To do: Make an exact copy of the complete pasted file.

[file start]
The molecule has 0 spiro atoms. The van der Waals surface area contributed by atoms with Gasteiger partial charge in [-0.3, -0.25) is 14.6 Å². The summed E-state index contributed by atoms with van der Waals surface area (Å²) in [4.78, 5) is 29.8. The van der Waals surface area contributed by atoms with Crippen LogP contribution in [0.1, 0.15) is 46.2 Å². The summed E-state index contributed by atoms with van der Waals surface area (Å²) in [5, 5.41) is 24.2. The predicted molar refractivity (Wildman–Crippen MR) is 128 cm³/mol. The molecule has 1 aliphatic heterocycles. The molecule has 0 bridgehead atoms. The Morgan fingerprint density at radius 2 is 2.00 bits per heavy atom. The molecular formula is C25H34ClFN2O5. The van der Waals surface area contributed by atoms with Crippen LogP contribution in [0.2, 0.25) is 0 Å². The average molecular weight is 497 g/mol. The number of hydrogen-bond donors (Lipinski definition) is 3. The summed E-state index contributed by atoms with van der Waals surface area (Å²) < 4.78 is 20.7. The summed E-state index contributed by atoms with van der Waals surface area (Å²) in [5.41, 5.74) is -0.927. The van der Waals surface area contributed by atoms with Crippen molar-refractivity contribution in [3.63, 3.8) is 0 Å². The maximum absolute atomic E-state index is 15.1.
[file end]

The molecule has 0 spiro atoms. The van der Waals surface area contributed by atoms with Gasteiger partial charge in [-0.3, -0.25) is 14.6 Å². The summed E-state index contributed by atoms with van der Waals surface area (Å²) in [4.78, 5) is 29.8. The van der Waals surface area contributed by atoms with Crippen LogP contribution in [0.1, 0.15) is 46.2 Å². The summed E-state index contributed by atoms with van der Waals surface area (Å²) in [5, 5.41) is 24.2. The predicted molar refractivity (Wildman–Crippen MR) is 128 cm³/mol. The molecule has 1 aliphatic heterocycles. The molecule has 0 bridgehead atoms. The Morgan fingerprint density at radius 2 is 2.00 bits per heavy atom. The molecular formula is C25H34ClFN2O5. The van der Waals surface area contributed by atoms with Crippen LogP contribution in [0.2, 0.25) is 0 Å². The average molecular weight is 497 g/mol. The number of hydrogen-bond donors (Lipinski definition) is 3. The summed E-state index contributed by atoms with van der Waals surface area (Å²) < 4.78 is 20.7. The summed E-state index contributed by atoms with van der Waals surface area (Å²) in [5.41, 5.74) is -0.927. The van der Waals surface area contributed by atoms with Crippen molar-refractivity contribution in [3.63, 3.8) is 0 Å². The maximum absolute atomic E-state index is 15.1.